To minimize this, two techniques are applied. First, instead of using a diamond scriber, a laser scriber is used. The diamond scriber unintendedly creates not only a median crack along the desired cleaving plane but also chevron cracks and surface cracks along the hexagonal crystal planes that increase the chances of deviation. The direction of the scribe kerf created by the laser is entirely defined by the laser itself without being influenced by the crystal planes.

As an additional technique, the scribes are not only placed at the beginning of the fracture but all along the cleaving street like stitches of a sewing machine. This can be referred to as “skip-and-scribe”. The scribes cannot be too close to the portion of the facet that will become a dielectric mirror because then the facet would not be smooth. Other than that, the intermitent scribes are set all along the cleaving line.

Using a laser scriber and the “skip-and-scribe” method delivers high yields for GaN despite its challenges. Beneath the laser cut, due to the width of the kerf itself, the surface shows a lot of terraces but these heal out quickly in the area where the crystal cleaves naturally. To avoid deviated cleave propagation due to the high amount of lattice defects on GaN wafers and by the inherent strain, it is customary to scribe along a dashed line giving the cleave propagation a strong directional guidance.

GaN Facet Skip Scribe

Side view on a cleaved GaN wafer. The facet reveals the portions where a laser scribe has ben set and where the natural plane cleavage has delivered mirror-like facets.

Laser Power Control

The reduction of the cross section could be done with a mechanical saw with a continuous cut along the street at a certain depth but only a scribing laser allows to easily create a dotted or dashed line pattern. The facet portion becoming a mirror should not be damaged by the melting action of the scribing laser but should be allowed to cleave along the crystal plane by itself instead.

The wavelength and type of the scribing laser is specific to the material being cut. Pulsed operation allows us to localize the heat very precisely while minimizing the damage of the adjacent areas. The re-deposition of the ablated material can be controlled to a certain extent by adjusting the laser parameters and its guiding through the substrate. The depth of the cut can be controlled by the laser power and to a certain extent also by multiple beam scanning.

Side view of a cleaved GaN substrate. The area that has been scribed shows terraces because the kerf has a limited width.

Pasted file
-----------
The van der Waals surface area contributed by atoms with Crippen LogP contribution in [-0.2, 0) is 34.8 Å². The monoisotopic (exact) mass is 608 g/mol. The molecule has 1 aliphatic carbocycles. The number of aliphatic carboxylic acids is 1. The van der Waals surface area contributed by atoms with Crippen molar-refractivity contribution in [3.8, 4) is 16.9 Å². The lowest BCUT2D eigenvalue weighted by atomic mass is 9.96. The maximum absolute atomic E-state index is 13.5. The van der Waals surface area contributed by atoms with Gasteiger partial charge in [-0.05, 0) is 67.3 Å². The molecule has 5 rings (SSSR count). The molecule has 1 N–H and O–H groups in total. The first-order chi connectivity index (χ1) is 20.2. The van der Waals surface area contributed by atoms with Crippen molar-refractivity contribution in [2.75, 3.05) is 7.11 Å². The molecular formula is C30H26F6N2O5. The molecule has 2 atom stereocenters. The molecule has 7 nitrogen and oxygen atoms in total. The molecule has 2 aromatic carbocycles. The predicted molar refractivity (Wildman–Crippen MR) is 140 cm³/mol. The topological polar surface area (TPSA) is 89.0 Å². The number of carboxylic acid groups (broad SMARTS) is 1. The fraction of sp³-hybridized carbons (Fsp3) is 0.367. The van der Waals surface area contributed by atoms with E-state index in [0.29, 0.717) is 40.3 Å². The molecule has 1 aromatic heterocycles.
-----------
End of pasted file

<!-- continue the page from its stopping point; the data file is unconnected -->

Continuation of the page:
Not Overdoing it


With increased laser power, the risk of unwanted cracks due to thermal expansion is also increased. It also might increase the amount of material re-deposition. Therefore a careful choice of parameters is recommended.

The streets should be smooth and kept free of metallization to avoid unwanted scattering and reflection of the laser beam. An alternative could be to irradiate the substrate from the bottom instead. The implementation of top and bottom cameras can help align scribing on the bottom while monitoring the position on the top side or vice-versa.

Top view of a laser scribe in a GaN substrate.

Picking the right Wavelength

OptoSystem’s popular choices are a nanosecond pulsed laser at 355nm for GaN and a picosecond pulsed laser at 532nm for scribing of Sapphire, both with many flexible parameter settings for process optimization. The laser scriber uses a state-of-the-art vision system with several cameras to identify the wafer structures and the scribe streets. The stage automatically rotates the wafer and aligns with the structures parallel and orthogonal to the wafer flat with high accuracy within 1°. The laser places the scribes in full automatic fashion at the desired wafer locations within 1 µm and with the desired intensity and length. The laser light is focused to a small spot of just few micrometers to reduce unnecessary damage. There are redundant interlocks and shielding according to standard regulations to protect the operators in the working environment from laser light reflections. The tools are robust and are already in operation partly for more than ten years with very little unplanned maintenance.

Laser scriber WSF 4000 from OptoSystem. A market leader from Japan for laser scribers.

What’s next?

Cleaving Tools